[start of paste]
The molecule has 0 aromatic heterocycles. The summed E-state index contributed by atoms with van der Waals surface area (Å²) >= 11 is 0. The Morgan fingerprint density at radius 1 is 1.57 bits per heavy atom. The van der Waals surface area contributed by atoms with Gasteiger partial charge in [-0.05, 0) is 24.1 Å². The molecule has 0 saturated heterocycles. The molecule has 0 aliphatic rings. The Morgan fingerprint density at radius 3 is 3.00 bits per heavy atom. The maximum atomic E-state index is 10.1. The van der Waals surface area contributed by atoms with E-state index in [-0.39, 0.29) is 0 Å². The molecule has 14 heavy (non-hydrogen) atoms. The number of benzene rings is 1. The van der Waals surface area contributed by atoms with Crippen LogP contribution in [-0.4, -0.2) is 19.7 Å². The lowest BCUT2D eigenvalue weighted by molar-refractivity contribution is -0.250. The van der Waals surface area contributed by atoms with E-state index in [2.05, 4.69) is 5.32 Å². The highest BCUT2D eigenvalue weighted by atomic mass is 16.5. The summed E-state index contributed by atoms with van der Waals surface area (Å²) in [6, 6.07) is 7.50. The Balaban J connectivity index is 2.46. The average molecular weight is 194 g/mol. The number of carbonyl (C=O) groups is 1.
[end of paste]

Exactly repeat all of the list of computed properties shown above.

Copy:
The molecule has 0 aromatic heterocycles. The summed E-state index contributed by atoms with van der Waals surface area (Å²) >= 11 is 0. The Morgan fingerprint density at radius 1 is 1.57 bits per heavy atom. The van der Waals surface area contributed by atoms with Gasteiger partial charge in [-0.05, 0) is 24.1 Å². The molecule has 0 saturated heterocycles. The molecule has 0 aliphatic rings. The Morgan fingerprint density at radius 3 is 3.00 bits per heavy atom. The maximum atomic E-state index is 10.1. The van der Waals surface area contributed by atoms with E-state index in [-0.39, 0.29) is 0 Å². The molecule has 14 heavy (non-hydrogen) atoms. The number of benzene rings is 1. The van der Waals surface area contributed by atoms with Crippen LogP contribution in [-0.4, -0.2) is 19.7 Å². The lowest BCUT2D eigenvalue weighted by molar-refractivity contribution is -0.250. The van der Waals surface area contributed by atoms with E-state index in [2.05, 4.69) is 5.32 Å². The highest BCUT2D eigenvalue weighted by atomic mass is 16.5. The summed E-state index contributed by atoms with van der Waals surface area (Å²) in [6, 6.07) is 7.50. The Balaban J connectivity index is 2.46. The average molecular weight is 194 g/mol. The number of carbonyl (C=O) groups is 1.